Saved by Faith, not Knowledge
Knowledge, they say, is power.
The world today seems fixed and oriented around this old adage. Modern man presumes to be far better than his ancestors because he has acquired greater knowledge about his environment and has developed greater capabilities. Fortunes are made and lost on the basis of obtaining knowledge. Billions of dollars are invested in scientific exploits to gain further knowledge, and mostly to what end? Despite whatever humanitarian pretense is maintained, and apart from the profit motive, such learning is always designed to enhance humankind’s ability to control and manipulate his environment.
Knowledge also seems to be the key to social power. Society expects every one of its constituents to spend between fifteen to thirty-three percent of their lives dedicated to the acquisition of knowledge. The level of formal education remains determinative of a person’s earning power; while today advanced degrees are not a guarantee of a decent income, few are the opportunities to obtain a decent income without them or without their skill equivalent. Entrance into many social circles or spheres of influence requires having the right kind of knowledge and/or knowing the right people. As the body of human knowledge has expanded well beyond the capability of any individual person to understand it all, we have become more dependent on experts and their expertise, and those with expertise maintain greater social standing than those who do not.
In many respects this is the world bequeathed to us by the Enlightenment. According to the precepts of the Enlightenment, the world beforehand was “pre-critical,” enslaved to superstitions and ignorance. Ignorance was man’s big problem; the solution was to dispel ignorance with the shining light of knowledge obtained through observation and reason.
The Enlightenment succeeded far beyond anyone might have expected. Academia and scientific inquiry have been entirely subsumed by it. Whenever we are confronted by any kind of problem, our immediate impulse is to try to learn all about it so we can try to solve it. When we see or hear of terrible events, we impulsively want to access some kind of information so we can do something about it. When someone acts unbecomingly, we are tempted to imagine they should know better. In fact, “to know better is to do better” is a major theme in modern society.
Christianity has also been significantly impacted by the Enlightenment and its idolization of knowledge. Yet, in Christ, we are not saved by knowledge; we are saved by faith.
Many will immediately challenge such a statement: how can anyone be saved without knowledge? Must one not come to a knowledge of what God has done in Christ in order to be saved?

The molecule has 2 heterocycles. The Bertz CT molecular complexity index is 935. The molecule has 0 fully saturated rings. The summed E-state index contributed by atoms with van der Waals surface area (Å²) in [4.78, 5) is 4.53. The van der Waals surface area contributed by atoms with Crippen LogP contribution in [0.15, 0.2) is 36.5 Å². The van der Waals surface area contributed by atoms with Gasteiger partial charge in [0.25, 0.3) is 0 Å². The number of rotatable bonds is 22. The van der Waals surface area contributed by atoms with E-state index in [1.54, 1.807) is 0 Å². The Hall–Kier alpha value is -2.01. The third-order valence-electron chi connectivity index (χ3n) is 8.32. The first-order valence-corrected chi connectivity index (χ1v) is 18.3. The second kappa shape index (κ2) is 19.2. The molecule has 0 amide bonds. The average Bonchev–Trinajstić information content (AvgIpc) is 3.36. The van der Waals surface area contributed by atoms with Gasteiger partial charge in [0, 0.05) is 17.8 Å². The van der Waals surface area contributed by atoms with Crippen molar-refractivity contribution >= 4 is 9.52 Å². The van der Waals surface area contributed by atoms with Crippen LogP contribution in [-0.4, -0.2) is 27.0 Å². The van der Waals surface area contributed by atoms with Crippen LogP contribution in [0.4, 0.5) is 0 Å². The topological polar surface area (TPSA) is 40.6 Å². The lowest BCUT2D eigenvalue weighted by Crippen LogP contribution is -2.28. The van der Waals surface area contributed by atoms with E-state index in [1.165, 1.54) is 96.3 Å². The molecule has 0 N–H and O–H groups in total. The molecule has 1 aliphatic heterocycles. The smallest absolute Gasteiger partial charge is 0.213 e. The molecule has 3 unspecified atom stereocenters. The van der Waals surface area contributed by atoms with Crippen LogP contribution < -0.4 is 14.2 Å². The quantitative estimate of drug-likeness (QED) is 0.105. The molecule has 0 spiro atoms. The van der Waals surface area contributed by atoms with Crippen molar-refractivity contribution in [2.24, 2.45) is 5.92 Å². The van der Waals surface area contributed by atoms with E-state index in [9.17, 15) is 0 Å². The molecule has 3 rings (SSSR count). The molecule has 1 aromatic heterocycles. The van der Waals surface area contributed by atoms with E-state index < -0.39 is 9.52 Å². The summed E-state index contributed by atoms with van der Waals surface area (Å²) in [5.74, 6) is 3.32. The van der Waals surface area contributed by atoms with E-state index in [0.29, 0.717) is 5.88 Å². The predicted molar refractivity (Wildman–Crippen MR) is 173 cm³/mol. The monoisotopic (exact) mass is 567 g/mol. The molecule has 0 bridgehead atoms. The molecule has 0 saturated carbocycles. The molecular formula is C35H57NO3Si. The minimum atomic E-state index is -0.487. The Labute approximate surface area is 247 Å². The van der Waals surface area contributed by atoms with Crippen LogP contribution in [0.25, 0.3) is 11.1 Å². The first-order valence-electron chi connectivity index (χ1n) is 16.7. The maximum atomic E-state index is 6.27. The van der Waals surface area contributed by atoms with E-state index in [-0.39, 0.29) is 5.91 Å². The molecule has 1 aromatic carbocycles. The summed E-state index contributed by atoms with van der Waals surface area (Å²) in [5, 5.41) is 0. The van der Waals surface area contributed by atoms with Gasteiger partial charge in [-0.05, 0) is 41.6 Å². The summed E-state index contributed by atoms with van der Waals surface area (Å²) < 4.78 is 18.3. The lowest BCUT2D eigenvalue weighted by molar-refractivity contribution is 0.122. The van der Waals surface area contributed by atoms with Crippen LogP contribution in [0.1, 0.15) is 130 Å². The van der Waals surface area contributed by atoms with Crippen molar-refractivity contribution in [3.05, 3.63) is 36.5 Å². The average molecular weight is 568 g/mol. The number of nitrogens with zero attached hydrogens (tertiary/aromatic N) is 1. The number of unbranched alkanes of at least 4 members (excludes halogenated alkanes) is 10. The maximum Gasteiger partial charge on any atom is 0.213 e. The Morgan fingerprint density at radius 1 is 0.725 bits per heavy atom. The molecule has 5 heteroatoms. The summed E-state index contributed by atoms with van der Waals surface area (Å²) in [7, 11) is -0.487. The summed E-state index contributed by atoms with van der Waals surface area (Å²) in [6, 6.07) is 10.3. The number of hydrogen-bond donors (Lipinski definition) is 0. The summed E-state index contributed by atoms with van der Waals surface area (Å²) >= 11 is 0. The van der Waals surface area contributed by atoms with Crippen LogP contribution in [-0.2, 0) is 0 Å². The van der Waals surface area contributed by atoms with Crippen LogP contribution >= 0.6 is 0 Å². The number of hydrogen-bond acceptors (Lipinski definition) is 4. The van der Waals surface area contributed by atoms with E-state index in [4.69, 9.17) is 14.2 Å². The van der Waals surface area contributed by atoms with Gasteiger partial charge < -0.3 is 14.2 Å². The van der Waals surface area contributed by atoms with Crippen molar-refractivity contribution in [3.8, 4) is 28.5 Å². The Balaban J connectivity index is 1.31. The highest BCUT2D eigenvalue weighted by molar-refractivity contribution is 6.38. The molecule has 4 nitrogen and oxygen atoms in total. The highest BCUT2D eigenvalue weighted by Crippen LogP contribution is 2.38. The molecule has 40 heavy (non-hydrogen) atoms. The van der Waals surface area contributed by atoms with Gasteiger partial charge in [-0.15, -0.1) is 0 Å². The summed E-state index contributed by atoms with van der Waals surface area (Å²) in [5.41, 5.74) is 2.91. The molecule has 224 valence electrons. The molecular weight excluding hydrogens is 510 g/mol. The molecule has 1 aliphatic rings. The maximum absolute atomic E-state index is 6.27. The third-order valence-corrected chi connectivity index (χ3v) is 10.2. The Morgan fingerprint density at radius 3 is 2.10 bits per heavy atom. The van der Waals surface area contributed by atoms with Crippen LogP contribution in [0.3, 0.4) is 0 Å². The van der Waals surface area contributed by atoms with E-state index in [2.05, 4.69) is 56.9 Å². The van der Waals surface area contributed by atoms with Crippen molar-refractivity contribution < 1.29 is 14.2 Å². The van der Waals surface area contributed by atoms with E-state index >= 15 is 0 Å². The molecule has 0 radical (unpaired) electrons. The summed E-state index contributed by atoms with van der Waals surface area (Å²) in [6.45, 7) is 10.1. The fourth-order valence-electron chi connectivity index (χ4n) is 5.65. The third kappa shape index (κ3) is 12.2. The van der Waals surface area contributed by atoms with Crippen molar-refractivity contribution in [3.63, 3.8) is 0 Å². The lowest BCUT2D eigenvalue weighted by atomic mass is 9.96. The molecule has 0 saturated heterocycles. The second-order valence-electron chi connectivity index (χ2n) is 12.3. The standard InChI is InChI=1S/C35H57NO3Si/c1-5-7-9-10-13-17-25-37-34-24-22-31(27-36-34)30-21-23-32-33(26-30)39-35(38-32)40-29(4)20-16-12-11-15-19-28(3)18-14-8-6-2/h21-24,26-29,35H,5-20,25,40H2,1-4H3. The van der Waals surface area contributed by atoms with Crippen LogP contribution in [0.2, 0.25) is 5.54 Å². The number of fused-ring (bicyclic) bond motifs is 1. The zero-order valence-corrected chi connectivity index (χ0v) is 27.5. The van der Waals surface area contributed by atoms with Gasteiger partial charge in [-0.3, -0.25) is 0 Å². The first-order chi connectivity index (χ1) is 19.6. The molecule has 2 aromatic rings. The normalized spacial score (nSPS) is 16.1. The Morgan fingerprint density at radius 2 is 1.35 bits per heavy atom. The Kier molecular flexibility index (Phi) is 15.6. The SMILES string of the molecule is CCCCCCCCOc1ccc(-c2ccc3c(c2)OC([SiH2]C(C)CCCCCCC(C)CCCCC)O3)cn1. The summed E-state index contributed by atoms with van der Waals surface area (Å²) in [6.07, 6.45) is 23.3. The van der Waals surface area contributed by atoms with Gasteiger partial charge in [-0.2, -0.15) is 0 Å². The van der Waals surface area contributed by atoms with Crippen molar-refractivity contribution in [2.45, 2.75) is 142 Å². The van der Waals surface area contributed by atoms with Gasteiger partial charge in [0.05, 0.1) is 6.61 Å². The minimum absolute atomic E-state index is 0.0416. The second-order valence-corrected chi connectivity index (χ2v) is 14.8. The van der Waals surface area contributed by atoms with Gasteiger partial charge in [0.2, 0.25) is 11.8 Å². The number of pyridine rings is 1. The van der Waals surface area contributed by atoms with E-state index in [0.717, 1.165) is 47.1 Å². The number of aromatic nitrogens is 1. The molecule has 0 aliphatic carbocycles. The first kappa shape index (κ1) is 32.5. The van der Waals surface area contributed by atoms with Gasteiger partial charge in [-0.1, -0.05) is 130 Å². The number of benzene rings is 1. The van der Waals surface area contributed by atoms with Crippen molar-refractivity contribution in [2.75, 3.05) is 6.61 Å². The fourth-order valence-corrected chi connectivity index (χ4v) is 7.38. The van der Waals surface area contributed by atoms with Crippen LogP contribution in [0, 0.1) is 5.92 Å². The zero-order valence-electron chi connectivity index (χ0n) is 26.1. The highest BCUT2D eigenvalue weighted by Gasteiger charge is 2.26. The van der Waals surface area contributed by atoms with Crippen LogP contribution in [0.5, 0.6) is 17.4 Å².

Before we provide assurance regarding the importance of at least some knowledge, we do well to pause and consider such a reaction. Why would we, upon hearing how we are saved by faith and not knowledge, immediately presume such a statement demands a faith without any kind of knowledge? Why would we see it as denigrating knowledge? Such a reaction confirms the modern sentiment: any time any question is raised about the efficacy or ultimate nature of knowledge is automatically suspect. As a result, we should not be surprised to discover many Christians have, however consciously or unconsciously, put their confidence in their knowledge for their salvation.
Knowledge, on its own, has never been the problem; the challenge is how we view knowledge and its importance in the grand scheme of things.
While the Enlightenment has been overwhelmingly successful in framing ignorance as the problem and knowledge as the solution, it should not take us terribly long to see while ignorance is a problem, and knowledge is a solution, ignorance is not the problem, and knowledge certainly is not the solution.
Christians of all people should recognize this; the Apostle Paul has reminded us how we have all sinned and fallen short of the glory of God, and all of our faculties have suffered from corruption (Romans 5:12-21, 8:17-23). In Romans 7:5-25 Paul presented his grand soliloquy on how knowledge of the Law provided the opportunity for sin to enter and lead us to transgression. Ironically, according to Paul, knowledge itself can sometimes lead to and perpetuate the problem of sin. Americans of a certain generation can attest to Paul’s wisdom in this matter when considering what was the popular “Drug Abuse Resistance Program (DARE)”: while informing small children about the nature of drugs certainly led many to resist drugs, it also opened horizons previously unknown for many others! After all, even in our days of speaking of “knowledge as power,” we still confess how sometimes “ignorance is bliss.”